Snake and Crane Arts of Shaolin (1978)

Snake and Crane Arts of Shaolin-2Snake and Crane Arts of Shaolin [蛇鶴八步] (1978)
AKA Arts of the Snake & Crane, Shaolin Kung Fu

Starring Jackie Chan, Nora Miao, Kam Kong, Kim Jeong-Nan, Lee Wing-Kwok, Lau Nga-Ying, Miao Tian, Lee Man-Tai, Miu Tak-San, Tung Lam, Wong Gwan, Liu Ping

Directed by Chen Chi-Hwa

Expectations: Moderately high.

On the general scale:
threestar

Just in terms of action:
threehalfstar


Snake and Crane Arts of Shaolin opens with an incredible martial arts display by Jackie Chan, first showing off his solo staff work and then battling two staff wielders while armed with a sword and baton. This five-minute intro alone is better than To Kill With Intrigue, but let’s do our best to forget that film and focus on the greatness before us. Jackie’s staff work is incredible, and the mock fight offers up a great way to whet your appetite for the film at hand. These kinds of pure martial arts displays didn’t survive into the modern era of kung fu film (unfortunately), so it’s a real treat to see Jackie strut his stuff so cleanly and without distraction. Even if the film offered up nothing more than this intro, it would still be a notable early Jackie release. I’m not saying anything bad about the overall quality of the Lo Wei period in Jackie’s career (OK, maybe I am), I’m just trying to illustrate just how much I loved the intro.

The film kicks off proper as we fade into the story of eight masters coming together to pool their talents and create the hybrid kung fu style, The Eight Steps of the Snake and the Crane. They entrusted the book of this style and the Badge of the Nine Dragons (an emblem denoting the leader of the entire martial arts community) to their appointed leader, who, after a quick martial arts display and fight, vanishes along with the rest of the eight masters. Dun dun duhhhhh! The martial world is in frenzy mode, and we are introduced to Jackie’s character on the bank of a snowy river, attacked by some ruffians who believe he holds the precious book. Turns out he does have the book, but he quickly dispatches with these petty villains. 10 minutes in, and already two martial arts displays and two fights (and they’re all good). If you’re sensing a pattern emerging, you’re correct… and the hits just keep on comin’.

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Shaolin Wooden Men (1976)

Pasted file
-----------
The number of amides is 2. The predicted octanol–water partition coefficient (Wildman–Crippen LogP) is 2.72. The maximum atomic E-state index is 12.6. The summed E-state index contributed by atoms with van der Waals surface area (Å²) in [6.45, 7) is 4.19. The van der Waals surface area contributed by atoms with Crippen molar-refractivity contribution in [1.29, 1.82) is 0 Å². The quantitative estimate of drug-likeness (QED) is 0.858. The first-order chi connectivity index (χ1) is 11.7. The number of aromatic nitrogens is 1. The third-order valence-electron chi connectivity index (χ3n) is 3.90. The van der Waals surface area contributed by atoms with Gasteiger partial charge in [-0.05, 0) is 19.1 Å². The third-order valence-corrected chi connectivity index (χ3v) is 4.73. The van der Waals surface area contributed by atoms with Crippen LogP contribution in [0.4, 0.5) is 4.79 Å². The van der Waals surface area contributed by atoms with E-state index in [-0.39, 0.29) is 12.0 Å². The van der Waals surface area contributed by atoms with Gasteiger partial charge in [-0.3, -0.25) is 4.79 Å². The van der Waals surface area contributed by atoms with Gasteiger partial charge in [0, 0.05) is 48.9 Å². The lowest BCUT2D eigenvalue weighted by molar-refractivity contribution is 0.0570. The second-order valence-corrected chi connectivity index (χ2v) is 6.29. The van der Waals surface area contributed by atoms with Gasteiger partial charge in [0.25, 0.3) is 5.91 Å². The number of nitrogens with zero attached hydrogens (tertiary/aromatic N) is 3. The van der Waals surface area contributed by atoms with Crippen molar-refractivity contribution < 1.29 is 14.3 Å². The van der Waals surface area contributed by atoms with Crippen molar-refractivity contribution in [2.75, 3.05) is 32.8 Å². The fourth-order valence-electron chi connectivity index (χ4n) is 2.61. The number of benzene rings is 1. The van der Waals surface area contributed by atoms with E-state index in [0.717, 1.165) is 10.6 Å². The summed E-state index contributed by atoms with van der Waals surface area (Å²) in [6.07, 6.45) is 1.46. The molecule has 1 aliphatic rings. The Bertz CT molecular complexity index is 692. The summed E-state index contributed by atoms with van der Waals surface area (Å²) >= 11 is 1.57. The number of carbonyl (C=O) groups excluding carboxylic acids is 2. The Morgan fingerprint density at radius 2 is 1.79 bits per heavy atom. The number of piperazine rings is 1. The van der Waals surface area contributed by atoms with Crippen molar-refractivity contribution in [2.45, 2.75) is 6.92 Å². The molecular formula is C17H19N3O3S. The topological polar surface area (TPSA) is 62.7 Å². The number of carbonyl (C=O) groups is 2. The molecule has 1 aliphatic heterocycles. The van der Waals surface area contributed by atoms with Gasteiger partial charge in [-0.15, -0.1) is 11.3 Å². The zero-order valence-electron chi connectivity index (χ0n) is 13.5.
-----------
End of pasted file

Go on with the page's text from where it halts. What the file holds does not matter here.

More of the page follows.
Shaolin-Wooden-Men_bcfa0519Shaolin Wooden Men [少林木人巷] (1976)
AKA 36 Wooden Men, Shaolin Wooden Men …Young Tiger’s Revenge, Shaolin Chamber of Death, Wooden Man

Starring Jackie Chan, Kam Kong, Doris Lung Chun-Erh, Chiang Kam, Cheung Bing-Yuk, Miu Tak San, Liu Ping, Li Min-Lang, Weng Hsiao-Hu, Miao Tian, To Wai-Wo

Directed by Lo Wei (per the credits)
Actually directed by Chen Chi-Hwa

Expectations: Moderately high.

threehalfstar


I’ve always enjoyed Shaolin Wooden Men. I generally stayed away from most of the early Jackie films during my youth, because I had grown tired of wasting money on sub-standard prints of sub-standard movies. But Shaolin Wooden Men was always one of the good ones to me, and going back to re-watch it was a great experience. I liked it more than ever, and it’s baffling to me that this one doesn’t have a better reputation. But people’s perceptions are what they are, and I won’t try to break down why they didn’t like it, I can only comment on why I did. And really, there’s so much here to like.

Shaolin Wooden Men opens in thrilling fashion featuring five masters of Shaolin sparring with Jackie Chan in a darkened room, lit only by candles. They spar for a good long while, showcasing different animal-style kung fus (and no, that doesn’t mean a messy kung fu with grilled onions, In-N-Out fans), and when Jackie defeats them all he tries his luck with the chamber of the wooden men. There’s just something about these wooden men that makes me smile, but they have the opposite effect on Jackie in this scene. He tries his best, but his best barely gets him past the first couple of wooden men. He is defeated… but then he wakes up! He is but a lowly, mute student of Shaolin, still early in his training. He has far to go before he will reach the chamber of the wooden men.

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